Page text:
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NBA star Russell Westbrook is expanding his imprint in the entertainment industry by creating projects that explore unsung stories embedded in the fabric of Black history. According to Deadline, he’s developing a documentary that will capture the narratives of trailblazing Black basketball players who competed before the NBA’s racial integration.

The project will delve into the history of the Black Fives Era, a period—that spanned nearly 50 years—in which the sport of basketball was racially segregated. It will detail how the game was widely introduced to the Black community in 1904—13 years after the sport was invented—and how dozens of pioneering African American athletes popularized it within the country, using their talent and innovation to shape and elevate its landscape.

The documentary will also explore how African American sports managers and promoters transformed ballrooms, dance halls and church basements into venues where all-Black teams competed since they were barred from whites-only athletic clubs and gymnasiums. Turning lemons into lemonade, they intertwined live music and dance performances into the sporting events; cultivating a synergy between basketball and entertainment that still exists today.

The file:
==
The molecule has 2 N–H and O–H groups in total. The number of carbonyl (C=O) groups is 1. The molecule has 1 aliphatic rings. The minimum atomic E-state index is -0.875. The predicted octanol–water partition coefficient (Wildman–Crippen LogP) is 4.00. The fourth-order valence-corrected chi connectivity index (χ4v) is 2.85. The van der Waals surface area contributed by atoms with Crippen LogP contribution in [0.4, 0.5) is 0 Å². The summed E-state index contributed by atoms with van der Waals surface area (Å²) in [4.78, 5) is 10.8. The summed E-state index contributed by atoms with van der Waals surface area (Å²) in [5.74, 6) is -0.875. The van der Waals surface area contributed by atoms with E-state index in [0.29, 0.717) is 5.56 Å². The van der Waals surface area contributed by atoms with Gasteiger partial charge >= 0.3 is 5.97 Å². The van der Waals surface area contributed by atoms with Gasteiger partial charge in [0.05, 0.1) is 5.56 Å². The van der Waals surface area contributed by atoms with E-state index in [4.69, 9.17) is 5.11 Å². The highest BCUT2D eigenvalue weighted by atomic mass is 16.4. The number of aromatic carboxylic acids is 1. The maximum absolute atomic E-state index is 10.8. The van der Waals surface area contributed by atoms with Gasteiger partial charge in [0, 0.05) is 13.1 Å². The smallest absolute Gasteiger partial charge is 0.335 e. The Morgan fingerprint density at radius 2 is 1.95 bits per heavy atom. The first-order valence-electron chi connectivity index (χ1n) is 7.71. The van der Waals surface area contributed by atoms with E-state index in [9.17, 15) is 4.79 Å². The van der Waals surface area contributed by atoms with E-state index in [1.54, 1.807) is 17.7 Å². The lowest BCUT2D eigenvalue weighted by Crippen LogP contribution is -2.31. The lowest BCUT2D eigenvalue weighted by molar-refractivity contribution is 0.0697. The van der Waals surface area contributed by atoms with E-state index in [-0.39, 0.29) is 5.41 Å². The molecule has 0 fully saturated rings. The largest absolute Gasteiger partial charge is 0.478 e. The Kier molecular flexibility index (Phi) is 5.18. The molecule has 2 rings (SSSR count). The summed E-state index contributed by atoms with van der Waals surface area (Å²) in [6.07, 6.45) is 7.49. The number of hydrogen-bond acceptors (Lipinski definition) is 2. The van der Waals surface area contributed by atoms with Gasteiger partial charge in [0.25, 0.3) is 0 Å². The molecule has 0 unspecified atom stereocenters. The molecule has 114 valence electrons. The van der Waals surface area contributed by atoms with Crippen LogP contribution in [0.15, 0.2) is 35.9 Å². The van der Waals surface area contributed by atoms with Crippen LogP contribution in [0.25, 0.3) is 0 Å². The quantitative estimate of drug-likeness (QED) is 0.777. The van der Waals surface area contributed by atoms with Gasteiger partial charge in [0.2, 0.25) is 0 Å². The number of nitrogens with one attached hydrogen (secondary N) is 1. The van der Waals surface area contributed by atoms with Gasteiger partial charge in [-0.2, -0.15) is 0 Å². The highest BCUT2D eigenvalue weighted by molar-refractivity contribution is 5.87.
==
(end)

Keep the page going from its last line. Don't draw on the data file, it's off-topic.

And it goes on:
The project aims to shed light on the resiliency displayed by these Black athletes and sports innovators in the face of marginalization and the historic strides before the NBA was integrated during the 1949-50 season. Westbrook—who is creating the project through his Zero World Media production company in collaboration with The Black Fives Foundation and Propagate Content—says he’s looking forward to bringing this significant part of sports history to the forefront.

“I’m excited to work with Propagate and The Black Fives Foundation on this project,” he said in a statement, according to the news outlet. “This subject is obviously very personal to me for a number of reasons. These teams helped break racial and societal barriers and paved the way for the game and the NBA as a whole. These stories deserve to be told, and I’m proud of Zero World Media’s involvement.” There is no word on when the project is slated to be released.

News about the documentary comes nearly a year after Westbrook’s project “Tulsa Burning: The 1921 Race Massacre” premiered on the History Channel.


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